Ohira, H., Nagoya University, Niimi, M., Tokai Women's College and Watanabe, Y., Gifu Prefecture Institute of Health and Environment, Japan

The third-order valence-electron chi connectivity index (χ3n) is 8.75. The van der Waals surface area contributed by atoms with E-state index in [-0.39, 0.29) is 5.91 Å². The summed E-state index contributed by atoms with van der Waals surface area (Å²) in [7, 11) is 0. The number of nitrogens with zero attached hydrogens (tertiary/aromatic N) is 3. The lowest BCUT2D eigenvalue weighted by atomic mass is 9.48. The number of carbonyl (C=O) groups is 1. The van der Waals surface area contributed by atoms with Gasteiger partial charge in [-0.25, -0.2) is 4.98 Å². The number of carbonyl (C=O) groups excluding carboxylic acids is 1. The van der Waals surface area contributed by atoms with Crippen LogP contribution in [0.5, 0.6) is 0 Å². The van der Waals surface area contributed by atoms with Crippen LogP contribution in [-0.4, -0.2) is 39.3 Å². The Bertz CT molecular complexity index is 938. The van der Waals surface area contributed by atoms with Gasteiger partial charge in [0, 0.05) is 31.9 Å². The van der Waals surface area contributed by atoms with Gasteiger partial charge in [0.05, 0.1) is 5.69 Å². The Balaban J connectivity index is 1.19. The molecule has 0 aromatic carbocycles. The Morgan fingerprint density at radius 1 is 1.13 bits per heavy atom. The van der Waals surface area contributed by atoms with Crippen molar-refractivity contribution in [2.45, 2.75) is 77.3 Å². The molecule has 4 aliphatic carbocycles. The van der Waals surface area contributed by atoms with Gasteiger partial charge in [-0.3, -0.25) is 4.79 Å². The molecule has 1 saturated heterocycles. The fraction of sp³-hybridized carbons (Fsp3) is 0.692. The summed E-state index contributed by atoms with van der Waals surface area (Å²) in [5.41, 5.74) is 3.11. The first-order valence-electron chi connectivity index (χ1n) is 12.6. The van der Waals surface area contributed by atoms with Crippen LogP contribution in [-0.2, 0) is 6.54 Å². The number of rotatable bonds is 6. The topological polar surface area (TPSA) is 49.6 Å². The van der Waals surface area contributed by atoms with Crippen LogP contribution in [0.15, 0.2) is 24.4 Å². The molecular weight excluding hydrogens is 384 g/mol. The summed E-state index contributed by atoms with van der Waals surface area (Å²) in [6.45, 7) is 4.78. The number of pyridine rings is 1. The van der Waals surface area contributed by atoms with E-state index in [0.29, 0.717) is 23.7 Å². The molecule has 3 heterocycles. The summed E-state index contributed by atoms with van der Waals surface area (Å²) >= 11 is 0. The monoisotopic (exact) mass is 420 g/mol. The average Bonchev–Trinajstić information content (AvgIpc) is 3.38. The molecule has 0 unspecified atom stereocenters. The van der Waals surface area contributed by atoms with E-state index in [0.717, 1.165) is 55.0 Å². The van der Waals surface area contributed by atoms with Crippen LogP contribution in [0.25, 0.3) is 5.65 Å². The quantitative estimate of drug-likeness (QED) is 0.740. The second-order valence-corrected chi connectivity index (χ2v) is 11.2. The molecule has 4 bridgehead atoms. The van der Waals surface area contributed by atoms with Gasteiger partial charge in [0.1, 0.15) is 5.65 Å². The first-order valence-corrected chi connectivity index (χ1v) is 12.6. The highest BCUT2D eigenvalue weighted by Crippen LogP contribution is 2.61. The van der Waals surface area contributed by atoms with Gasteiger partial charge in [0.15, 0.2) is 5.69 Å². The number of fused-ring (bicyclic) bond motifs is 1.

Studies in psychoneuroimmunology have shown that chronic and brief stressors influence many aspects of human immune systems. Secretory immunoglobulin A (s-IgA) is the predominant antibody thought to be a first line defense against invading organisms in local mucosal sites. It has been known that acute or brief experimental stressors transiently increase secretion of s-IgA. Though mechanism of the phenomena is not fully clarified, s-IgA has been thought as a useful index of stress reaction. The present study examined buffering effects social support to stress responses by measuring salivary s-IgA and state anxiety (STAI). Twenty-four female undergraduates made a speech in front of audience as a brief stress task. A third of them were provided emotional social support, another third of them were provided informational social support, and the rest was served as a control group without social support. Volume of s-IgA in the control group elevated during waiting for the speech and just after the speech compared to baseline suggesting that the speech task evoked enhancement of secretory immune function. On the other hand, the subjects in the emotional social support group showed increased s-IgA during waiting period but suppressed s- IgA after the speech task. Volume of s-IgA in the informational social support group was unchanged at any points. However scores of state anxiety identically increased in all groups during waiting period. These results suggest that social support attenuates impact of stressor to somatic state even out of awareness.